Work hard, play hard: a classic proverb that can accurately be used to describe the mentality that New College students have maintained over the years. Since its beginnings in the 1960s, New College has earned and thrived on a reputation of being a tightly-knit community of liberal arts students that share just as much of an interest in their studies as they do in throwing campus-wide ragers. Current students know this all too well, having heard countless nostalgic retellings of those wild Walls and infamous Palm Court Parties (PCP) hosted by students back in the day. Despite the presence of this institutional history of party culture, New College has recently and undeniably gotten quieter and tamer, and students have taken notice. With this year’s “Get $leazy” Graduation Center of the Universe Party (COUP), its hosts, thesis student Jessica Edmonds and recent graduate Ella Rennekamp, hope to rekindle the heart and soul of New College.
“The first COUP [S.O.S COUP] that I went to and loved was in 2019, it was in the spring and it was extremely immersive,” Rennekamp remembered. “It was really well decorated and there was a lot of live music, and you stepped out onto campus and you just felt like you were in a different place. That was the expectation that I’d had of COUP, and then the ones that followed were not much like that. They sort of just seemed like really big Walls. And post-COVID, although people are putting effort into the COUPs, it’s just a very difficult thing to pull off now.”
“The culture also has changed so much,” Edmonds commented. “Even before COVID-19, administration has tried for years to erase New College’s reputation as a party/drug school, which they have successfully done. But COVID-19 especially has really aided them in that endeavor.”
COUPs following COVID-19 were dialed back because of the pandemic. They featured fewer in-person elements and more safety precautions, which is not the best recipe for a party of this campus’ standards.
Thinking about campus before and after the coronavirus pandemic hit, Edmonds and Rennekamp couldn’t help but notice the differences in the ways that students socialize with one another in a socially-distanced environment.
“It seems like people don’t party anymore,” Edmonds mentioned. “But I think people do party, they just party within their own friend groups and their dorms.”
“Everyone is extremely potted up after COVID-19,” Rennekamp said. “The amazing thing about COUP in the past is that because it was so immersive, there was this collective sense of awe that I think brought people together and made people want to branch out of their friend groups a little bit more. So, I think the goal is just to try to bring people out of their shells and bring people together.”
“We’re really making it a campus event,” Edmonds emphasized. “Now that we’re graduating, I think we wanted to submit a theme because it’s our last attempt to do something like that. We wanted to continue that attempt of student-run initiatives and keep the New College spirit alive.”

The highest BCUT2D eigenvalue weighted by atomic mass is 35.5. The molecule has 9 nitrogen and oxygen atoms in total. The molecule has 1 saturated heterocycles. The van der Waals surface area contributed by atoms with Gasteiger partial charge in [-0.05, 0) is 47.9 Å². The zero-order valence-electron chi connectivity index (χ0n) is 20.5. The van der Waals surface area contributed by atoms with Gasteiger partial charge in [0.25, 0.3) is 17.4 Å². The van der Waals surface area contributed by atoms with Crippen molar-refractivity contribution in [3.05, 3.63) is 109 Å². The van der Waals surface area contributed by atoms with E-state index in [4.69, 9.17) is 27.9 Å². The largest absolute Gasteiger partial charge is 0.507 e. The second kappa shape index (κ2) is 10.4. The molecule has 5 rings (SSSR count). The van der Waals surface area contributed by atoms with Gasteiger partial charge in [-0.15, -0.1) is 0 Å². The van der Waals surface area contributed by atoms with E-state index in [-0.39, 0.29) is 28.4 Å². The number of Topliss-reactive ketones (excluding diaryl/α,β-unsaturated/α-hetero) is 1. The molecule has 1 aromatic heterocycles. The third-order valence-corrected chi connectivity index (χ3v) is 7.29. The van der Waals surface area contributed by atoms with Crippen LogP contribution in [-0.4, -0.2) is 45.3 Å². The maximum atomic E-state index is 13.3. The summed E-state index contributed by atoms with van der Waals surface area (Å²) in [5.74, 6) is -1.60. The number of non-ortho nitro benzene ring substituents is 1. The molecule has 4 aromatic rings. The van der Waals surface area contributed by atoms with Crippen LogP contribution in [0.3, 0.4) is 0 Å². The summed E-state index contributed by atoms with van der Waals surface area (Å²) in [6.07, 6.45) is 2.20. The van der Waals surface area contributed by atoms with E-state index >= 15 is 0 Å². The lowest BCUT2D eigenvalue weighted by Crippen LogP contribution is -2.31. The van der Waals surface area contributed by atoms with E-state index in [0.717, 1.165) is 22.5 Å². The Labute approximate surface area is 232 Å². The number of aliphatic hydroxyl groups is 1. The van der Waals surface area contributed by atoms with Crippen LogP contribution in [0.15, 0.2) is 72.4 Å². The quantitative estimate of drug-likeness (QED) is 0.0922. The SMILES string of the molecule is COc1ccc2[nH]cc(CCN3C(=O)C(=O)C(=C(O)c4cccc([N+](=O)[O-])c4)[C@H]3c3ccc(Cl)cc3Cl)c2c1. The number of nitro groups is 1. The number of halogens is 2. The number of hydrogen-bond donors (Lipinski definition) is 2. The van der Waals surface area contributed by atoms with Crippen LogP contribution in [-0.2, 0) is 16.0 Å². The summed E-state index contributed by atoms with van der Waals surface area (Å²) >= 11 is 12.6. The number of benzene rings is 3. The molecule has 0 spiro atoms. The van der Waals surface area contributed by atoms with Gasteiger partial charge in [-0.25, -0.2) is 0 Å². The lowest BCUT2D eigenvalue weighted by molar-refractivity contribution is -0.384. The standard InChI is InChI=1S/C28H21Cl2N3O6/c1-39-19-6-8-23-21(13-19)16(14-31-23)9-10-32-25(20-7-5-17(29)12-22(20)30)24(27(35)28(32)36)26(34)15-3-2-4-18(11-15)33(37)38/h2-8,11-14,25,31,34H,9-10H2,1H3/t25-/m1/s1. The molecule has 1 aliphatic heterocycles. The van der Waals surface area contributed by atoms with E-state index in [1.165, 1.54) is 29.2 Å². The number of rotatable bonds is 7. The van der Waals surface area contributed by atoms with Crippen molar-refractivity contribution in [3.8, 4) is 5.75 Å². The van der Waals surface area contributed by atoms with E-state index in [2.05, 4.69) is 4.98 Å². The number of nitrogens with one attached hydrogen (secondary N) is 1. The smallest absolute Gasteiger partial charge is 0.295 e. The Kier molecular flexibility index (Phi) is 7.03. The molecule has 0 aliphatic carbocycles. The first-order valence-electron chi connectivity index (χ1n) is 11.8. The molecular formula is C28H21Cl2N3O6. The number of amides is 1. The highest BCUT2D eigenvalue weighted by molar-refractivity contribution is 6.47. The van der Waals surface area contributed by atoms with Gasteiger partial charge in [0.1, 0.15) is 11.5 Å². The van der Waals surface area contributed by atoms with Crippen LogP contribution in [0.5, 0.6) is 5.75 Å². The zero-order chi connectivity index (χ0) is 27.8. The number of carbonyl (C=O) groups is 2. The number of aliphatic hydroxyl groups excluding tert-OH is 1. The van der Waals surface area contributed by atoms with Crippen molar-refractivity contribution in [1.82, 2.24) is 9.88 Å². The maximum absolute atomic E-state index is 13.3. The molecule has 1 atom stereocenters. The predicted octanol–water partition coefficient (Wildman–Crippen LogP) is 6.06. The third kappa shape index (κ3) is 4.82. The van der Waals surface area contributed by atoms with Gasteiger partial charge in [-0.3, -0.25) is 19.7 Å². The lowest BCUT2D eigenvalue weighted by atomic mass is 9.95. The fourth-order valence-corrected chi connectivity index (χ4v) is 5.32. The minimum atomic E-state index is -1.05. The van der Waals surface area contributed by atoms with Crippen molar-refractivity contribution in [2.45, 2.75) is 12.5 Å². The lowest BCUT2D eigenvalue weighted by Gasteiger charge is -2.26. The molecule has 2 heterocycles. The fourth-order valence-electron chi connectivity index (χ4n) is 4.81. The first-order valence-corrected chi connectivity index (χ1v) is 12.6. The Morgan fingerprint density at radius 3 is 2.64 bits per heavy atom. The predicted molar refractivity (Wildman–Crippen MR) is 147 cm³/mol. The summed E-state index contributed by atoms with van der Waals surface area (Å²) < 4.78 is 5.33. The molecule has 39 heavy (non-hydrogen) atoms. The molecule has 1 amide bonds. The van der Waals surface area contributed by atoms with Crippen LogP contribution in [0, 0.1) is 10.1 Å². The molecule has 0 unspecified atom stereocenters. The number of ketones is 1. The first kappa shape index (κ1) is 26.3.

When throwing a party with such a goal, the duo knew that serious thought had to be put into the theme.
“I was trying to think, what could we do that would be fun, doable, not too niche and something that would please the students,” Edmonds said. “So we were thinking Y2K at first, but it’s kinda done a lot right now. Then I was like, let’s bump it up a few years, like 2000-2016. Kesha, Macklemore, Kanye. I think that’s very nostalgic for all of us because we were like 10 years old or early teens at the time. It’s poppy, it’s fun, the vibes were good.”
“Great years for partying, great years for self-expression, DIY stuff,” Rennekamp added. “People were going out and doing stuff. It was the golden age of partying.”
“The title comes from a Kesha song called ‘Sleazy,’” Edmonds said. “Kesha’s first tour was called Get Sleazy, and I thought we had to have that COUP.”
The pair of hosts also made it clear that live music at the function is not optional, channeling the COUPs from the past, lined up with various acts.
“The measure of success for a good party is if people show up and if there’s good music,” Rennekamp stated. “We’ve spent the majority of our budget on live music.”
“Our friend Jules, going by OOIDS, is doing a glitch music set,” Edmonds said. “A band from St. Pete called Liquid Pennies is performing. And Myles Optimystic, a conscious rapper who played a lot of New College shows has a set.”
“Live music just brings so many different people together,” Rennekamp said. “Live music is a weapon against how alienated people have become.”
Edmonds and Rennekamp have put forth a lot of time and effort to keep the spirit of New College alive and show younger students the potential the campus culture has to offer. The two want to emphasize that while the process does require attention and initiative, it’s nothing totally unmanageable.
“I wouldn’t do it if you’re juggling classes and a part-time job,” Rennekamp advised. “But if you feel like you have the time, I think anyone could throw a COUP.”
Finally, Edmonds and Rennekamp expressed that the party is ultimately made for the student body.
“We want this to be anybody’s party,” Edmonds said. “It seems like people want to get back out there. I have a lot of hope for New College’s future.”